Studies with patients dependent on heroin have demonstrated improved outcomes with methadone maintenance therapy compared with methadone taper (3 4), including reduced mortality, risk of HIV transmission, and criminal behaviour (5 6 7). Patients dependent on prescription opioids can differ in important ways, however, often having shorter histories of opioid dependence, lower levels of physical dependence, better occupational and social functioning, and improved treatment outcomes (8 9 10 11) – leading to questions about whether they might require ongoing maintenance treatment or might instead benefit more from shorter-term taper followed by continued counselling and treatment with the ‘opioid-blocking’ drug naltrexone.
To aid the development of evidence-based guidelines for patients dependent on prescription opioids, the featured study compared medication-assisted withdrawal using buprenorphine–naloxone with buprenorphine–naloxone maintenance treatment in a primary care setting, assessing the subsequent illicit use of prescription opioids.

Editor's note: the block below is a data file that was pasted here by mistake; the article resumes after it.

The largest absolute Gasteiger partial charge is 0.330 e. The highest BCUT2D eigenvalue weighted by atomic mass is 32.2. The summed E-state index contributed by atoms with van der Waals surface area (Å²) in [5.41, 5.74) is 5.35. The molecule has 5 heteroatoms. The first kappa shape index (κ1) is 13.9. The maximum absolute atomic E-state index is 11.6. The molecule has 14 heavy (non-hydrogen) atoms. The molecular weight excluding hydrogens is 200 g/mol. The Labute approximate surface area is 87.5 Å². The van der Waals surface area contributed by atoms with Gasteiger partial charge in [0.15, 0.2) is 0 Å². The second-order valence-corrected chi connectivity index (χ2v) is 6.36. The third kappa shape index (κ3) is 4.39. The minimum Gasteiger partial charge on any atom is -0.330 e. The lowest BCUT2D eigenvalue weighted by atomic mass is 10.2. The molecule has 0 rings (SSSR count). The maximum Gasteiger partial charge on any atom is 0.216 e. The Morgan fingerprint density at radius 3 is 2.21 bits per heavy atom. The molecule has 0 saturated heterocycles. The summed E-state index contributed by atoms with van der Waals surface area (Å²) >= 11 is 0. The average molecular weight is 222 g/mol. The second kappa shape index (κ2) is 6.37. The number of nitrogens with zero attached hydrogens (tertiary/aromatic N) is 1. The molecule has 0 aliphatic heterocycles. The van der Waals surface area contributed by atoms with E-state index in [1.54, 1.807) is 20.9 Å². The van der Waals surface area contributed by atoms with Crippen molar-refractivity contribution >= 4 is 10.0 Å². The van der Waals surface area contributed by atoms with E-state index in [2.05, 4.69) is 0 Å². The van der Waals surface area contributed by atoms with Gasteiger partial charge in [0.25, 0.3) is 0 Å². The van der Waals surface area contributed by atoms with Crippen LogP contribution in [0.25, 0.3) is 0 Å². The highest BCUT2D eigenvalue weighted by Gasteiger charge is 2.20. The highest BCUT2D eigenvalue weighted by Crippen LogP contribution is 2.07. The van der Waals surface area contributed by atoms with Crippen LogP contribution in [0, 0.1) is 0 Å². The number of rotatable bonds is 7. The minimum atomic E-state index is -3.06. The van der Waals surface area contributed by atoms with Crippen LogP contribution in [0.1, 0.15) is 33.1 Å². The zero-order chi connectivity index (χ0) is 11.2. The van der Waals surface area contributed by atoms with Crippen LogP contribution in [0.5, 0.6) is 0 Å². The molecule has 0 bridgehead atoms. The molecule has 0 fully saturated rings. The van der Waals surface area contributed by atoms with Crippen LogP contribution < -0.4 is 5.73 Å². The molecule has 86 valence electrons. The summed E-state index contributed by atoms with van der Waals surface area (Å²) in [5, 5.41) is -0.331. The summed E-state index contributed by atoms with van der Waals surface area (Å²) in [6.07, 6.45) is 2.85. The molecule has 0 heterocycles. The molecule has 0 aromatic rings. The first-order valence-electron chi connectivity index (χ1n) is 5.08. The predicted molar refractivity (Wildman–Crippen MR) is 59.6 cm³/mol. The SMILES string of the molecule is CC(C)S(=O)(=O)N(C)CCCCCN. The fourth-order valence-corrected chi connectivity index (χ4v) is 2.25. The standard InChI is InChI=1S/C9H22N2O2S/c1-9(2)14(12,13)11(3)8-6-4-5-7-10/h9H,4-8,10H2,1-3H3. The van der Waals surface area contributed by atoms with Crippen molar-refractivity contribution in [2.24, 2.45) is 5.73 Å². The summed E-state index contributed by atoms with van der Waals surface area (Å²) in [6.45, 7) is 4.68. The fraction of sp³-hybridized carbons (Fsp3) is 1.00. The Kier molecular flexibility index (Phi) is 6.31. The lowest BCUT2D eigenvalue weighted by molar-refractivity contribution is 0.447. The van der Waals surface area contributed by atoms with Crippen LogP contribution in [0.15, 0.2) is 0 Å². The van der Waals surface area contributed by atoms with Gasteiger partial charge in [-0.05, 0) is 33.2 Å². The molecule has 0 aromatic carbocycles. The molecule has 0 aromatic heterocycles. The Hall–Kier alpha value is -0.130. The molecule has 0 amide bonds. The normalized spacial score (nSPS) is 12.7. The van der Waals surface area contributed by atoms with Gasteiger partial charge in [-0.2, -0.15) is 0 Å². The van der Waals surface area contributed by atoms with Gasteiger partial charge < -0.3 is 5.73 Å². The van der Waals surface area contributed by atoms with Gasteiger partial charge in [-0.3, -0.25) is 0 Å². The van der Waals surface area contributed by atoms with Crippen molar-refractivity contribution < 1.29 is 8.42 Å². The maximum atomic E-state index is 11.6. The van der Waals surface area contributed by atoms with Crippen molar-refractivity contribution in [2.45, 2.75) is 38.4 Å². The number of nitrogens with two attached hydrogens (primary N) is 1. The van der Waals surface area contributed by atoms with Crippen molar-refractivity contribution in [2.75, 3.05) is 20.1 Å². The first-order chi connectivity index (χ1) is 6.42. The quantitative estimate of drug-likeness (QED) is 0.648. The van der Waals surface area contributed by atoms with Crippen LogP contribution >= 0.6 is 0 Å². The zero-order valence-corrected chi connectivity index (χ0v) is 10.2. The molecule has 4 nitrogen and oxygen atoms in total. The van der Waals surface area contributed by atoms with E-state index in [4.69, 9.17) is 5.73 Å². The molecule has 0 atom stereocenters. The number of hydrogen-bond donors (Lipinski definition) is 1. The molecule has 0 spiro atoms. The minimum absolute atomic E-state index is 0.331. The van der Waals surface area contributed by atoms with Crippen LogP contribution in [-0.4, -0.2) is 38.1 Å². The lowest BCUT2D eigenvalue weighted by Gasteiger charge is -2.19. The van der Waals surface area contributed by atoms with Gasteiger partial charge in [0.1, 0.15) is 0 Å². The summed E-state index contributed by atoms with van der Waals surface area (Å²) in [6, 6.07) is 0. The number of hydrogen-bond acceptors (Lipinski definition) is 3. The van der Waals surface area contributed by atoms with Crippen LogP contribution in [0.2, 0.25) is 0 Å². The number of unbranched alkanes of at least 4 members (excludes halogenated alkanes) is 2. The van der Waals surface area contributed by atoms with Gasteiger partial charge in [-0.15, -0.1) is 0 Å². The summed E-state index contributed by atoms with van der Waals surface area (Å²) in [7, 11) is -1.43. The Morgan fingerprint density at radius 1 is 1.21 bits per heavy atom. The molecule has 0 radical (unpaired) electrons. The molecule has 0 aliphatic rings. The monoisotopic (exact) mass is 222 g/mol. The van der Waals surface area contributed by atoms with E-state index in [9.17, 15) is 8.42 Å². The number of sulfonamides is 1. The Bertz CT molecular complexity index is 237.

A tablet formulation of buprenorphine–naloxone was used in a 4:1 ratio of buprenorphine hydrochloride to naloxone hydrochloride. For all patients, treatment started with a two-week induction and stabilisation period, at a target dose of 16 mg per day (though the average in practice was 15 mg per day). During this time, patients underwent evaluation and education by nurses in brief (5–10 minute) sessions, three times a week.
After the induction and stabilisation period, patients were assigned at random in a 1:1 ratio to receive gradual withdrawal or maintenance therapy.